Probably Sagmeister. He has such a unique way of looking at the world, and shaping a creative idea. I was also fortunate enough to spend a few hours with him years ago when he visited our AIGA chapter, and I don't think he knows how much that time and attention he gave me shaped my career. Among other things, he told me everyone was figuring it out as they were going along, no matter how successful they looked, and that took so much of the pressure off.

Your favorite fictional character.

I have two kids, so I've got nothing but children's movies on my mind. Maybe Mary Poppins?

The best book you've read lately.

I read a lot of leadership books now, trying to live up to the shoes I've created for myself. Recently, I enjoyed Radical Candor by Kim Scott. I also loved Steve Jobs' biography, both as an inspiration and a watch-out for how—and how not—to create greatness.

Your favorite movie.

I don't know if I have a favorite. But a few recent ones I really liked were 1917, Joker and Bohemian Rhapsody.

Your favorite Instagram follow.


How Covid-19 changed your life, personally or professionally.

Personally, I've enjoyed getting to spend more time with my family. Professionally, it's been amazing to see our team adapt quickly and continue producing high-quality work, despite the changed environment.

Your favorite creative project you've ever worked on.

It's hard to pick just one. I loved our project with Adidas for the Boston Marathon, where we created personalized highlight reels for every runner in the race. I also love the marketing kit platform we built with Google to create customized marketing assets for every small business in America, using their Google business data and machine learning to help them find their differentiators. Both projects highlight the magic that can happen when you connect innovative technology with a great creative idea.

Your favorite creative project from the past year.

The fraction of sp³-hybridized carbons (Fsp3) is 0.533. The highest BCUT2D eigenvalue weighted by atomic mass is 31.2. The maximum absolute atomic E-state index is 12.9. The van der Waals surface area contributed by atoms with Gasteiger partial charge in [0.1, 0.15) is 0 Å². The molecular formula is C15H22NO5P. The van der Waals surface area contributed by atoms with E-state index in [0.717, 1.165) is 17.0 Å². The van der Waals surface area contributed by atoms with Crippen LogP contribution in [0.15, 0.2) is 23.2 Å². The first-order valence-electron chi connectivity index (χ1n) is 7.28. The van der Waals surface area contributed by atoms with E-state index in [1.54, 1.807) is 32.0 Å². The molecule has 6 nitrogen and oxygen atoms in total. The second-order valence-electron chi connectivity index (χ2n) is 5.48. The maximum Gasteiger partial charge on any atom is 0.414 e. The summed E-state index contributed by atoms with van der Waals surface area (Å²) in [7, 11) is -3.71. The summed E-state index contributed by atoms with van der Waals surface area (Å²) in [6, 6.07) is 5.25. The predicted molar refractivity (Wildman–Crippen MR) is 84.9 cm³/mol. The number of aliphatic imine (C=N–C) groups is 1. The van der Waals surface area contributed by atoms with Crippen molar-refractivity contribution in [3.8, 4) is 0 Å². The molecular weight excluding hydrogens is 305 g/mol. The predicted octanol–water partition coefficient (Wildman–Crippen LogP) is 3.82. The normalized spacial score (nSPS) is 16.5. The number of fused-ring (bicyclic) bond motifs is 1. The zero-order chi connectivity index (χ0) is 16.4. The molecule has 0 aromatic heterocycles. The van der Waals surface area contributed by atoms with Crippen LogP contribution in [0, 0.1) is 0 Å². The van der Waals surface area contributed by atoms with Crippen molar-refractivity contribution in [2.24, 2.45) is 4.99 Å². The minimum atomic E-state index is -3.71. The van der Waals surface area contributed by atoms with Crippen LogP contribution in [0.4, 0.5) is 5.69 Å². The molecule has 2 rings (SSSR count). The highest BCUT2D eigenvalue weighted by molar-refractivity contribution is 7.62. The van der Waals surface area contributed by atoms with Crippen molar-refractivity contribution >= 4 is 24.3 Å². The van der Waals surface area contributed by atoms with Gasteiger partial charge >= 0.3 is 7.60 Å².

I've been leading the creation of Assembly, a multi-building campus for creators and innovators in downtown Norfolk. We're restoring three historic department store buildings and connecting them together with inspiring common areas and shared amenities to help the companies go further faster, and to connect a community of like-minded people. Assembly will be the future home of Grow and a bunch of other creative and technology companies I'm excited to share a roof with.

In a broader sense, that's what I'm most excited about these days: creating the environment in which amazing creatives and technologists can do their best work. That's what gets me out of bed every morning.

Someone else's creative project that inspired you years ago.

I probably watched The Mill's 2010 showreel a hundred times.

Someone else's creative project that you admired lately.

Bluecadet's digital canopy at Lit Brothers.

Your main strength as a creative person.

I never run out of ideas. I love coming up with new things and am always trying to figure out how to make new things happen.

Your biggest weakness. 

Having too many ideas. It's hard to stay focused and not want to do them all.

One thing that always makes you happy.

My kids, Austin and Annabelle.

One thing that always makes you sad.

Work envy.

What you'd be doing if you weren't in advertising.

I'm excited about creating change in my community, so I'm sure that would be a big part of it, whether or not I made a living out of it. I love solving problems with creativity and innovation, and making things people love.

2 Minutes With is our weekly interview series, publishing every Wednesday, where we chat with creatives about their backgrounds, creative inspirations, work they admire and more. For more about 2 Minutes With, or to be considered for the series, please get in touch.

Tim Nudd
Tim Nudd was editor in chief of the Clio Awards and editor of Muse by Clio from 2018 to 2023.

Advertise With Us

Featured Clio Award Winner



The best in creativity delivered to your inbox every morning.